The Difference Between Incrementality, MMM, and MTA

Terence Einhorn, Sr. Solutions Consultant in Sales

Published 11/15/2023

Incrementality experimentation, media mix modeling (MMM), and multi-touch attribution (MTA) are all measurement methodologies that the modern marketer might take into consideration when trying to prove the value of their media spend. Let’s take a deep dive into what each methodology entails, what the differences and similarities are between them, and the evolution and future of media measurement.

Understanding the Core Concepts

What is Incrementality Experimentation?

Incrementality experimentation is the use of systematic in-market test vs. control groups to measure media’s impact on sales.

Incrementality experimentation is unique because it measures the causal relationship between media and sales by inherently controlling for all other external factors that could impact either. By applying experiment results to a reporting and optimization framework, brands are able to cut through the bias present in media platform reporting, as well as more observational, model-based measurement techniques.

What is Media Mix Modeling (MMM)?

Media Mix Modeling, or MMM, is a method of observing how week-to-week (or day-to-day) variation in media exposure is associated with variation in sales to estimate media’s impact on sales. The association (or correlation) of different media drivers to sales is used to calculate the relative impact of each.

MMM models require extensive sets of historical media data, including spend, impressions, and clicks, as well as non-media factors such as economic conditions, the weather, competitive conquesting, pricing, and operational data. While laborious and time-consuming to implement, MMM has a unique advantage: It can address and measure basically any marketing tactic for which you have historical data.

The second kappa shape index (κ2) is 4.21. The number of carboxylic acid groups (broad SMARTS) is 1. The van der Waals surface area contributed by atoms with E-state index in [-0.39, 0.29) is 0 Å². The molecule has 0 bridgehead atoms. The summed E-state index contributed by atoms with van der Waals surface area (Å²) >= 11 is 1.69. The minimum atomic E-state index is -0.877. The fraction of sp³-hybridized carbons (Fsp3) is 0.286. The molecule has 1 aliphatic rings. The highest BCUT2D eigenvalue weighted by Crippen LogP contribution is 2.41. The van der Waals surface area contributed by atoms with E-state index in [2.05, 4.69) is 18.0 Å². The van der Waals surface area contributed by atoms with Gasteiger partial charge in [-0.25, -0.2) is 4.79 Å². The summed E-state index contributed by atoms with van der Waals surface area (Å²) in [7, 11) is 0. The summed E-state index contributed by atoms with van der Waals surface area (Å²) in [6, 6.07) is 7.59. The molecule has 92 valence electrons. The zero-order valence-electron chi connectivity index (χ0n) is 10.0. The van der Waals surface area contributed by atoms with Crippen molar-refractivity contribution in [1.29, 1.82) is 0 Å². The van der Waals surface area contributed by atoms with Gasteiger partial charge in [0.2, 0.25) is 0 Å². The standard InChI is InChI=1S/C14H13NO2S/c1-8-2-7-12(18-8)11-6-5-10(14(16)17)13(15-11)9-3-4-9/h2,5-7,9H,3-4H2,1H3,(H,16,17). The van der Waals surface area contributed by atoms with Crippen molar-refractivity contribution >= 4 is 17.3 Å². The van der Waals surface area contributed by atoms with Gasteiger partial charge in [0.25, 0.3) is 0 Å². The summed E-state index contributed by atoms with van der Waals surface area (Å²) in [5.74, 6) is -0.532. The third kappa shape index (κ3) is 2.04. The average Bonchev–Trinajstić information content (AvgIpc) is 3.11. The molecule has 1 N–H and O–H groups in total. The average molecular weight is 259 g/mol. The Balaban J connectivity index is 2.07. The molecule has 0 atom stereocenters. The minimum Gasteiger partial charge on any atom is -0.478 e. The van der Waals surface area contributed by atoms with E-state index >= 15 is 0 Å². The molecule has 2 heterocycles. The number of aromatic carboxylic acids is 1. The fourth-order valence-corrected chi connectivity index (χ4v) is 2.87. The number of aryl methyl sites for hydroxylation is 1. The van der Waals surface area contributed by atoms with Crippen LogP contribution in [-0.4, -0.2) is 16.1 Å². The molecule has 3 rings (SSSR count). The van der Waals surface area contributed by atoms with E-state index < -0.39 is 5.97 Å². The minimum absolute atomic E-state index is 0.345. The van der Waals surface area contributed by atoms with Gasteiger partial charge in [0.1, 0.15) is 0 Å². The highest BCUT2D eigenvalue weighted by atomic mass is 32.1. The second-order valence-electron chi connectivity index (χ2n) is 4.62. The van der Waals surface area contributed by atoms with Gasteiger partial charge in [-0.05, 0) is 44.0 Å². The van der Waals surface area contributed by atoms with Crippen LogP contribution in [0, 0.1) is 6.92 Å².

Curious to learn more?

See how incrementality testing can help your brand drive business outcomes.

What is Multi-Touch Attribution (MTA)?

Multi-touch attribution, or MTA for short, is the approach of using user data to track consumer journeys across digital media touchpoints to ascertain which touchpoints are most present in the pathway of those who convert. These touchpoints are then attributed a percentage value of the conversion.

MTA is the most bottoms-up attribution approach because it collects customer journey data at the user level and then aggregates these pathways to create a modeling data set. While the ability to parse out different user pathways is attractive, the pixel and cookie requirements inevitably result in significant data limitations in today’s privacy-centric digital marketing world, rendering MTA results inaccurate at best but possibly reckless in many scenarios. 

Comparative Analysis: Incrementality Testing vs MMM vs MTA

Incrementality TestingMMMMTA
Strengths- Based on causal inference
- Not modeled on historical data, so it lets you measure how disruptions to the media landscape impact media performance quickly
- Measures all media with historical data available, including offline channels and non-addressable media- Ability to address digital media at a granular level and reveal insights about particular user pathways from a customer’s PoV
Weaknesses- Some inherent business disruption